Growing roots to the dock in NZ
06 February 2010 | Whangarei, New Zealand
It is a long time since we sent an update and after a stressful passage, we have made it to New Zealand. We spend 5 days in Opua , checking in and getting organized. Found checking in easy and all officials were very professional and courteous. We arrived at the end of the All-Points-Rally to Opua so only got to go to their closing party. The next night we traveled by ferry to Russell to see the town and hear Bob McDavitt speak, (a New Zealand weather Guru) He was very knowledgeable and entertaining which was surprising since we have so much trouble making sense of his Weathergrams (we are working on the local vernacular). The next day we left for Whangarei (pronounced Fong- ga-ray) to get settled before Russ started work.
We are now in Whangarei tied to a dock in the Riverside Drive Marina. Russ has a job in a rig shop (they call it a factory in NZ) and Debbie is working in the office of the same business. We have bought a car and cell phone. Cruising has been great this year, but it is also great to be connected to the grid after a year of constant moving and being at anchor. We like Whangarei which a medium sized city (about 78,000) on the North Island of New Zealand. It is up a river 2 hours from the ocean, so we are here to stay for awhile, since leaving is a long way and can only be done when the tide is right. Since we now have a little car (Honda Civic) we are getting to see parts of the Northland by land trips. Debbie is trying to get used to driving on the wrong (left) side of road and all the round-a-bouts. (Russ grinds his teeth a lot these days.) There are great walking and hiking trails very close to where we are staying and it is so nice to be somewhere where the streets and trails are clean and well maintained.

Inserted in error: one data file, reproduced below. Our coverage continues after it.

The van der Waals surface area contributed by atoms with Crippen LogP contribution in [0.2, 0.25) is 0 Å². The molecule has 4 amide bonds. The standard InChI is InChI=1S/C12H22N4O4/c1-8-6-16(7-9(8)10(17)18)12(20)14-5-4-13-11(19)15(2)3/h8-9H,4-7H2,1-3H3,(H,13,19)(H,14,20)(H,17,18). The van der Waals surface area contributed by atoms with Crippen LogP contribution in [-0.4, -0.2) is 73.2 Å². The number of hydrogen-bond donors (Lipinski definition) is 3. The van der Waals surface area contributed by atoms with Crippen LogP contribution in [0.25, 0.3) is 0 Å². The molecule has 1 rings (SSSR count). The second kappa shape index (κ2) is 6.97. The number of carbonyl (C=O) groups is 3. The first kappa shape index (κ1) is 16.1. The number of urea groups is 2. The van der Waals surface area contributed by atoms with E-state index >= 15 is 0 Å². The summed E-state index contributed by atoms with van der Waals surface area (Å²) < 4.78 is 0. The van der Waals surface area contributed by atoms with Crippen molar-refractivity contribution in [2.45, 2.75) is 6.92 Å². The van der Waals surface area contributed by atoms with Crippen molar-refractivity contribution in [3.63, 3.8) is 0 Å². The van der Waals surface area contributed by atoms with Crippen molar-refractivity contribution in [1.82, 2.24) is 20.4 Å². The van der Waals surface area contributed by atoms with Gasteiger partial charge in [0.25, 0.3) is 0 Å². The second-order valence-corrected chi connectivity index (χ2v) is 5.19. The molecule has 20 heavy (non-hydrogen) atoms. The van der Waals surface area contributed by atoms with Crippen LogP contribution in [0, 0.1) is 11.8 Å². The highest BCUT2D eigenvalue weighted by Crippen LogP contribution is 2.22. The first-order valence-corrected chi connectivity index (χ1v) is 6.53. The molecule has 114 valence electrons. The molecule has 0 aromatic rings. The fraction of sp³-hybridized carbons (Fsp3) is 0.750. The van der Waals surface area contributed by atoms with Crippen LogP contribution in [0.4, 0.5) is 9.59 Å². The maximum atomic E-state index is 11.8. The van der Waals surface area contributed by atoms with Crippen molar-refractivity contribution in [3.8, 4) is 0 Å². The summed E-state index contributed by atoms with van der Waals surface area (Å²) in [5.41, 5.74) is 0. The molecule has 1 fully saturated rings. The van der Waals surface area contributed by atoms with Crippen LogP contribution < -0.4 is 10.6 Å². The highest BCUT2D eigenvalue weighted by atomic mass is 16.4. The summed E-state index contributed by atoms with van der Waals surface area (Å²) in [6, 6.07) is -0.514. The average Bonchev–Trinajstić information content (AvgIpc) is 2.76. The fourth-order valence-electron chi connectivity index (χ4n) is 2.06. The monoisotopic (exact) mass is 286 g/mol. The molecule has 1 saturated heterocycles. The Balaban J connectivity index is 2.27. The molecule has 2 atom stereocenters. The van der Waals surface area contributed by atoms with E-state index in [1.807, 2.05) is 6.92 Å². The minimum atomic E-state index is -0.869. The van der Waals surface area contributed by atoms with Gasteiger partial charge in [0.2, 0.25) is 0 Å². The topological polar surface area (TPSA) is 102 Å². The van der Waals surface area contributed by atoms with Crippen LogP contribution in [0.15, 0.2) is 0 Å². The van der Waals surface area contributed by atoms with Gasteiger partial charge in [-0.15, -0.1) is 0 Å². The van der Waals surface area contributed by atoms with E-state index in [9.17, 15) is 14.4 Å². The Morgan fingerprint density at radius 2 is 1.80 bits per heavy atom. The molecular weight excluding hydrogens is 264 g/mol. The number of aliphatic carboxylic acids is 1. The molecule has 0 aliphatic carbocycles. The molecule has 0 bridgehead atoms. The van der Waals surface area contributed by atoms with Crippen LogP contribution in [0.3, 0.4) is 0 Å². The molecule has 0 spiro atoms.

New Zealanders really take their holidays seriously and all business close for the week between Christmas and New Years, so after working for the company for 3 weeks, Russ had a 10 day (paid) vacation. We spent Christmas in Whangarei, having a potluck dinner with our fellow cruisers in the marina. Dave cooked a leg of lamb on the BBQ and we all brought other dishes to share. It was about 75 degrees out and didn't get dark until 9:30, so Christmas dinner outdoors was very successful. A couple of days later we got in our car and started driving around Northland. The first stop was Hundertwasser's Kawakawa Toilets. Not that stopping for a toilet is such an unusual concept for Debbie, it was the first time she took pictures of the toilet in question. Next we visited the seaside town of Kerikeri which was one of the first places to be settled by Europeans in the early 19th century and is the site of New Zealand's two oldest buildings, the Kemp House and the Stone Store. We also toured Rewa's Village . This is a full-scale recreation of a pre-European Maori village which details traditional aspects of life including a marae, the chief's house, a cooking area, weapons, store, fishing canoe and hangi pit (ground oven). We spent the night camping (in a tent) at a bird sanctuary called Aroha Island (our first night off the boat in a long time). The next day we drove north to Cape Reinga, where the Tasman meets the Pacific Ocean. Great views.
We also visited a Kauri forest and saw the largest and second largest Kauri tree in New Zealand. The forests here are green and lush, with streams and waterfalls. New Zealanders will proudly tell you that it is safe to hike in the woods in NZ because they have no snakes and no dangerous animals. Outside of possums and rats, they virtually have no land mammals, but a wonderful collection of birds. So far, the only Kiwi we have seen was in captivity, but he was in a display set up to be as close to his natural habitat as possible. In the wild, Kiwis are nocturnal and shy of humans, so they are hard to spot. Hopefully we will get lucky before we leave but understand that many New Zealander live here there whole life and never see a Kiwi in the wild.
Since we are working, we are now only doing weekend trips and sightseeing. This is being alternated with the long list of boat projects, we need to complete before we leave here in the spring (NZ's fall). We did get to visit Auckland where we stayed with our cruising friends, the Stuarts, on their boat Lightfoot which is mooring on the Viaduct. They took on a great tour of the city's parks and downtown area and of course, eateries. We had brunch in the Sky Tower in a restaurant that rotates every hour and 10 minutes, giving a constant different view of the city. We watched the cable jumpers leap from the building and plummet to the ground where of course the cables are tightened as the reach the jump deck.
The last couple of weekends have been boat projects, but hopefully more sightseeing next week.